Sunday, October 10, 2010

Review: Still Life

Still Life by Louise Penny
4 stars

Reasons for reading: 2007 Anthony Award for Best First Novel for Book Awards Challenge

Description (from Booklist): "The residents of a tiny Canadian village called Three Pines are shocked when the body of Miss Jane Neal is found in the woods. Miss Neal, the village's retired schoolteacher and a talented amateur artist, has been a good friend to most of the townsfolk, so her loss is keenly felt. At first, her death appears to be a tragic accident--it's deer-hunting season, and it looks a stray hunter's arrow killed her. But some folks are suspicious, and Chief Inspector Armand Gamache of the [Sûreté du Québec] is called in to investigate. Accompanying Gamache are his loyal assistant Beauvoir and Yvette Nichol, a new addition to Gamache's team. The trio soon finds that the seemingly peaceful, friendly village hides dark secrets. The truth is both bizarre and shocking, even to the jaded Gamache and his team."

First line: "Miss Jane Neal met her maker in the early morning mist of Thanksgiving Sunday."

My thoughts: This was a very well-written and enjoyable book. Penny brings the village to life with beautiful descriptions (for example, a lane lined with autumn-coloured trees is described as a "Tiffany tunnel") and her characters, especially Gamache, really come to life. Gamache is wise, kind, stern, sharp, funny, and seems to have demons of his own. Beauvoir is his very loyal lieutenant and Nichol is shockingly unable to accept any criticism or see her own mistakes. The memorable townsfolk include a famous, award-winning poet hidden under the guise of an incredibly surly old woman, a charming gay couple who run the local cafe/b&b/antique store, a pair of artists who seem very different (she scatty and messy, he meticulous) but who love each other very much, Jane's shallow, materialistic niece and her horrid husband and son, whose last name is appropriately Malenfant ("bad child").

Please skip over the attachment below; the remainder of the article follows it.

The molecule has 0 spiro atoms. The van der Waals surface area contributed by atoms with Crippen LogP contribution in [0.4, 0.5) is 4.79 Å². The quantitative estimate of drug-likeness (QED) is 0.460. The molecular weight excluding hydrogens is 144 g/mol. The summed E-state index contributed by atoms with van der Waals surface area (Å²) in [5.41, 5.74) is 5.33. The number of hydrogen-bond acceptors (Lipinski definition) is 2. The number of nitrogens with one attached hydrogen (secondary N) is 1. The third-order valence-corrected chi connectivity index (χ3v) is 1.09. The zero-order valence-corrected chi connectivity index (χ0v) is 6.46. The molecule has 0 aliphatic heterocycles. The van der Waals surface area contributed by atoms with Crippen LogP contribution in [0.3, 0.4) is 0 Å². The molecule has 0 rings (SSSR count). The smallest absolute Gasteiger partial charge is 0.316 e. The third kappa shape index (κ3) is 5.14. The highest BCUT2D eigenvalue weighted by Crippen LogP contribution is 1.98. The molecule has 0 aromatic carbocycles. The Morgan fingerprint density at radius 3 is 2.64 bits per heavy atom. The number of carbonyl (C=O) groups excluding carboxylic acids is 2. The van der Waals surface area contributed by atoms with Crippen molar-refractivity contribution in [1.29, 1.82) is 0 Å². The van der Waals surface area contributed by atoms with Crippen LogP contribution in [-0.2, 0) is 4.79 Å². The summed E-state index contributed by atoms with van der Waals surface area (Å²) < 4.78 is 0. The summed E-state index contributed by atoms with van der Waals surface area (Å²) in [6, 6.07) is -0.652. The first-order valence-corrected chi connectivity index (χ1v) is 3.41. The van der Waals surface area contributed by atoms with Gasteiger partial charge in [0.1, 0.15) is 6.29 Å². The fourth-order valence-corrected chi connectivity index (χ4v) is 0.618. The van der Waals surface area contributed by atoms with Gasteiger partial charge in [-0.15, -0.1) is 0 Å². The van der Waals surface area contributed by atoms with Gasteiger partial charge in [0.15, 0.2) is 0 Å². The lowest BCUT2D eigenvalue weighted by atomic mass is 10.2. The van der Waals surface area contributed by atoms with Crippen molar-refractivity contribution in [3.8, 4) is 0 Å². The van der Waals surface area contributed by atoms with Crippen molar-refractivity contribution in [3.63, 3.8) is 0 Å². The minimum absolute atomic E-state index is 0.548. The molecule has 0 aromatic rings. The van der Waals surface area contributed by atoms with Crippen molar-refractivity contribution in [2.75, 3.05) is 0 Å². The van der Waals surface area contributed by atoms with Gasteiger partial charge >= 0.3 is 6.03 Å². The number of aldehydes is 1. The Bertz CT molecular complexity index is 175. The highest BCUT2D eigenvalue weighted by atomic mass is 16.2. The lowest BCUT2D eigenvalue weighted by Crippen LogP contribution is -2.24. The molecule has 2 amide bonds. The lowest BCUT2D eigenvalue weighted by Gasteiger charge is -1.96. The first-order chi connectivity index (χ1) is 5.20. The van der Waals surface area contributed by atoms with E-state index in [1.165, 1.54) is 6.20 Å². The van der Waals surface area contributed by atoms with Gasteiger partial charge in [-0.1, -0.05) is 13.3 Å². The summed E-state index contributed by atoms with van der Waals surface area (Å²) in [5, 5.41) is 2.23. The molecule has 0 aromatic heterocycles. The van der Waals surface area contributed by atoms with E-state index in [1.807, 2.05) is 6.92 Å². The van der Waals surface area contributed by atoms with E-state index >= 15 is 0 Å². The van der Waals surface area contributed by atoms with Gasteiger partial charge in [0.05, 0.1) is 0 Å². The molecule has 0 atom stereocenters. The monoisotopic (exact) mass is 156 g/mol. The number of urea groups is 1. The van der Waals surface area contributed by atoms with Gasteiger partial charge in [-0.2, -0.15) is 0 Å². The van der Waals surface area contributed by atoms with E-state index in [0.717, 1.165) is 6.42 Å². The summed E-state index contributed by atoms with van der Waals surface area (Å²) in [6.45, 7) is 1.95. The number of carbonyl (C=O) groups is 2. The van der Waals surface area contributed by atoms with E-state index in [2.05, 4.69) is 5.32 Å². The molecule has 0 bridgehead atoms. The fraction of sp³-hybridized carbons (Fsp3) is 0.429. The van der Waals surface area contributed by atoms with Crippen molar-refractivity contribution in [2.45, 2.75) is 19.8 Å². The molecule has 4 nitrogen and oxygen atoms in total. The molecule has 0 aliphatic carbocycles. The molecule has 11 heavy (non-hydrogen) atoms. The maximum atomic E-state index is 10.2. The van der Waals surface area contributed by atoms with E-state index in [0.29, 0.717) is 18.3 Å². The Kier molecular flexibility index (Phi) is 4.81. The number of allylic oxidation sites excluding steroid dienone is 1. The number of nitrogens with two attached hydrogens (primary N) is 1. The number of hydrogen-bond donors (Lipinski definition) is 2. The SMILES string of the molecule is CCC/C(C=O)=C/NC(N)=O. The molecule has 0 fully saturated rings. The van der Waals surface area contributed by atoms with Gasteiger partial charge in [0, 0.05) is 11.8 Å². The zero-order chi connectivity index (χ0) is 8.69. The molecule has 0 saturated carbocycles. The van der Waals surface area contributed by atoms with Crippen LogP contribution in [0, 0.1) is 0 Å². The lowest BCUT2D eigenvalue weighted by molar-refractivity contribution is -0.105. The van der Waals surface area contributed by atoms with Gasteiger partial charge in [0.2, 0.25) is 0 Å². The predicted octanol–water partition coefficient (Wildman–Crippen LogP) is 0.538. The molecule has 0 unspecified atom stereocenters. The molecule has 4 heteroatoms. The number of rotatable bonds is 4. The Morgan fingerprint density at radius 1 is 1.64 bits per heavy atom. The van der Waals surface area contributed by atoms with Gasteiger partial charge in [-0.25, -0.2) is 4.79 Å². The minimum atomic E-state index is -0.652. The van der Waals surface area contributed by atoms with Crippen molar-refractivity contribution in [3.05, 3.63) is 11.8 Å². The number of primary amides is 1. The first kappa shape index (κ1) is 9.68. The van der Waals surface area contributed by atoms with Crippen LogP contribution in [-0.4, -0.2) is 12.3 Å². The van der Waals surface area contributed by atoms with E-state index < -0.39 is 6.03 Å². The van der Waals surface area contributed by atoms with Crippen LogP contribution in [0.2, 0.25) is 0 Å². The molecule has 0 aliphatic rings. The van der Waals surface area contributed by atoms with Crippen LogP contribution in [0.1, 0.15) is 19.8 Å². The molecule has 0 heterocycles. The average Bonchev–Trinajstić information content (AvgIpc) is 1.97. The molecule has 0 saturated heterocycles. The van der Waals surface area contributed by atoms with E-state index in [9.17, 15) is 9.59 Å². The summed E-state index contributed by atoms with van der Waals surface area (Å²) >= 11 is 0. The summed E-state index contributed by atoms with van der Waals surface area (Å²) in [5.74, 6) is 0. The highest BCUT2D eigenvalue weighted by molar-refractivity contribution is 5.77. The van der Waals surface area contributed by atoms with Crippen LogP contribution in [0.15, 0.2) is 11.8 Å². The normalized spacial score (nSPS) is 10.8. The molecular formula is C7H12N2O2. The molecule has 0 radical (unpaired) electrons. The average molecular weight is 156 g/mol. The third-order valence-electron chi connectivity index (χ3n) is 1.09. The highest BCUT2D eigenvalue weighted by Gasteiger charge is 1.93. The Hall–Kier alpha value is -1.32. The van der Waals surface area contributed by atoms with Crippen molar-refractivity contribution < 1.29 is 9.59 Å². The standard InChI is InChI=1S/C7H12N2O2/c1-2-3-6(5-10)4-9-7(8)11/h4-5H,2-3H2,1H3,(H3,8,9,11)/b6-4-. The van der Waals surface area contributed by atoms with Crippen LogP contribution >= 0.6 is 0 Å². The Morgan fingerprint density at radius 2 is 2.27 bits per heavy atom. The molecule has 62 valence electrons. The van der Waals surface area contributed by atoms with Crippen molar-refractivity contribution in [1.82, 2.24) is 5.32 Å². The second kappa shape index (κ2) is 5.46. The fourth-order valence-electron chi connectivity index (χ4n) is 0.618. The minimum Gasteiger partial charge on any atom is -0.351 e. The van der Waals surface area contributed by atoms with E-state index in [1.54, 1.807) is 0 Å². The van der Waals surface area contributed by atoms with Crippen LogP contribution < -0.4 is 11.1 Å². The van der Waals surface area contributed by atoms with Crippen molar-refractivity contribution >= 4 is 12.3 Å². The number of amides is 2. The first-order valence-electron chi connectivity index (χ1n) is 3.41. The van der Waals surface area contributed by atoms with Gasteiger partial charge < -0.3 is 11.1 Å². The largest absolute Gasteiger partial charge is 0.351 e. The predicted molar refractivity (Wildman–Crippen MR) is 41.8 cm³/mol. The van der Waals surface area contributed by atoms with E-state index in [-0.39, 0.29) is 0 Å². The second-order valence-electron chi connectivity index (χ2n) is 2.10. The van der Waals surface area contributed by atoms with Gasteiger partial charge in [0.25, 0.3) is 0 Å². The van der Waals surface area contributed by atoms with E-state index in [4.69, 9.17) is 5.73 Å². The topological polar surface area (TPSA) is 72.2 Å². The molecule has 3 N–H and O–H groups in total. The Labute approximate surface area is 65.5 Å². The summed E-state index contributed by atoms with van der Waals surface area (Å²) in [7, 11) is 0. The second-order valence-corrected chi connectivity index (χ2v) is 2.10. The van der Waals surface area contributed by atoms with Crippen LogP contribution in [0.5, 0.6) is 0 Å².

The mystery has lots of false leads and even up to the last whodunnit scene, you get misdirected. Penny has done a lot of research on archery and hunting. It really was a mystery as to why anyone would want the spinster schoolteacher dead. Elements of both longtime friendships and longtime bitterness are woven through the story. The bilingualism and discussions of Canadian culture (both English and French) were interesting additions and were also integrated nicely into the story - not always something I've come across in Canadian fiction.

I would definitely like to read more about Gamache and the townsfolk of Three Pines.


Charlotte said...

I love this book too! But I don't understand the expression "Tiffany tunnel". What do you think the author means?

Kyczy Hawk said...

I loved this book - several take away quotes and images to go in my diary of interesting phrases. I believe that Tiffany tunnel is the expression to mean the dappled lights that comes between the leaves of trees creating a stained glass effect of light and dark on the ground and those who pass beneath the limbs.